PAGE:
The fact that such a conflict impairs the reproduction of tits was shown by Mahr in a previous study. http://www.frontiersinzoology.com/content/9/1/14
Besides, artificial light may cause shorter resting periods and thus impose additional stress on the fledglings.

Light possibly has impact on the entire ecological system of the woods

"More light may also affect other living beings in the Viennese Forests. Insects may for instance be affected. They are an important source of food for many inhabitants of the woods and their presence is therefore essential," says Mahr.

"Urban lights are obviously important for human safety and comfort. Nevertheless, urban planning should take into account the question of where light sources are really necessary. Illuminated billboards, for instance, can be dispensed with. Non-illuminated zones could be planned consciously. Our study is intended to encourage decision-makers to devote greater attention and thought to the subject," Mahr pleads.

The research project „Does Light Pollution affect the Breeding Performance of wild Blue Tits (Canistes caeruleus) in the Viennese Forest?” headed by Katharina Mahr from the Konrad Lorenz Institute of Ethology at the Vetmeduni Veinna is supported by the Hochschuljubiläumsstiftung of the City of Vienna. The study started in the beginning of 2014 and ends on the 31st of December 2014.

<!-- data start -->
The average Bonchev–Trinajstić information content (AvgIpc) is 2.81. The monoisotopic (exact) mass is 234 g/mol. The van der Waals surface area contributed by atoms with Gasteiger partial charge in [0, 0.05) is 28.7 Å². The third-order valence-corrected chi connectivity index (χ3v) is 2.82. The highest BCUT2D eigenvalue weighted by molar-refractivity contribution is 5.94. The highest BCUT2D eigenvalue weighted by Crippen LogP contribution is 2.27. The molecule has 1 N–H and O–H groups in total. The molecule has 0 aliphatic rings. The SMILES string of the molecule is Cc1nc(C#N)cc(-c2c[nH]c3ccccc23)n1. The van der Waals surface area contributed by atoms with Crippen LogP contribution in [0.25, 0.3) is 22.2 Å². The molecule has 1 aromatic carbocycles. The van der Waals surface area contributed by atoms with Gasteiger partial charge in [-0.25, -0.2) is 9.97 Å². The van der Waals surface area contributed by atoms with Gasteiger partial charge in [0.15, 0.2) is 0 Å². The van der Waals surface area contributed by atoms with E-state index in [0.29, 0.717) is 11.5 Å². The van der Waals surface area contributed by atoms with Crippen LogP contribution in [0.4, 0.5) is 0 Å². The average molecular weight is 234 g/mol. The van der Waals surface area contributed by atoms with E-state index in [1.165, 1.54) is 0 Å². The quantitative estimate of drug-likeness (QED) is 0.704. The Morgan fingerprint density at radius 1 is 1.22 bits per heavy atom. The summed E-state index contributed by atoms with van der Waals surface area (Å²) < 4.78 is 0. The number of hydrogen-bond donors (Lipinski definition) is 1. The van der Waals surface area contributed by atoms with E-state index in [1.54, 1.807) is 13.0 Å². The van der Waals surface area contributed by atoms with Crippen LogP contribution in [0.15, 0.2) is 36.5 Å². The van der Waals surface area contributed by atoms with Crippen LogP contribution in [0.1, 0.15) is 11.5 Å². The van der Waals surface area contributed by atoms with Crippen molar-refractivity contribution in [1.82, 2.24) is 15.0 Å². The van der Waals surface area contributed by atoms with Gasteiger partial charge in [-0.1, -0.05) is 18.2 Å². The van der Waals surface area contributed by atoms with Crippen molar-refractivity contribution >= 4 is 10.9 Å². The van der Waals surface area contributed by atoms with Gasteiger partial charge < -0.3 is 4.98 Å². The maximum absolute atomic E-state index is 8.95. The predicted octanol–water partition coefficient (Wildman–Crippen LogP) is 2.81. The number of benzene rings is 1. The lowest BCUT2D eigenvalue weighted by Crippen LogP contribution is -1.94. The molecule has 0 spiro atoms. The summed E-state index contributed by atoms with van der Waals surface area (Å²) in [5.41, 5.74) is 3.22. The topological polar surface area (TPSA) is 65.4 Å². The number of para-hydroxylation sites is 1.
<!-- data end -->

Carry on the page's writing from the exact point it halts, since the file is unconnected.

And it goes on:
About the University of Veterinary Medicine, Vienna

The University of Veterinary Medicine, Vienna in Austria is one of the leading academic and research institutions in the field of Veterinary Sciences in Europe. About 1,200 employees and 2,300 students work on the campus in the north of Vienna which also houses five university clinics and various research sites. Outside of Vienna the university operates Teaching and Research Farms. http://www.vetmeduni.ac.at

Scientific Contact:
Katharina Mahr
Konrad Lorenz Institute of Ethology
University of Veterinary Medicine Vienna (Vetmeduni Vienna)
T +43 676 9419955
katharina.mahr@vetmeduni.ac.at

Released by:
Susanna Kautschitsch
Science Communication / Public Relations
University of Veterinary Medicine Vienna (Vetmeduni Vienna)
T +43 1 25077-1153
susanna.kautschitsch@vetmeduni.ac.at

Weitere Informationen:

http://www.vetmeduni.ac.at/en/infoservice/presseinformation/press-releases-2014/...

Dr. Susanna Kautschitsch | idw - Informationsdienst Wissenschaft

Further reports about: Ethology Medicine Veterinary Vetmeduni artificial reproductive rhythm

More articles from Life Sciences:

nachricht A Barcode For Shredding Junk RNA
28.08.2015 | Ruprecht-Karls-Universität Heidelberg

nachricht Researchers discover new mechanism in adrenal gland tumors
28.08.2015 | Helmholtz Zentrum München - Deutsches Forschungszentrum für Gesundheit und Umwelt

All articles from Life Sciences >>>

The most recent press releases about innovation >>>

Die letzten 5 Focus-News des innovations-reports im Überblick:

Im Focus: OU astrophysicist and collaborators find supermassive black holes in quasar nearest Earth

A University of Oklahoma astrophysicist and his Chinese collaborator have found two supermassive black holes in Markarian 231, the nearest quasar to Earth, using observations from NASA's Hubble Space Telescope.

The discovery of two supermassive black holes--one larger one and a second, smaller one--are evidence of a binary black hole and suggests that supermassive...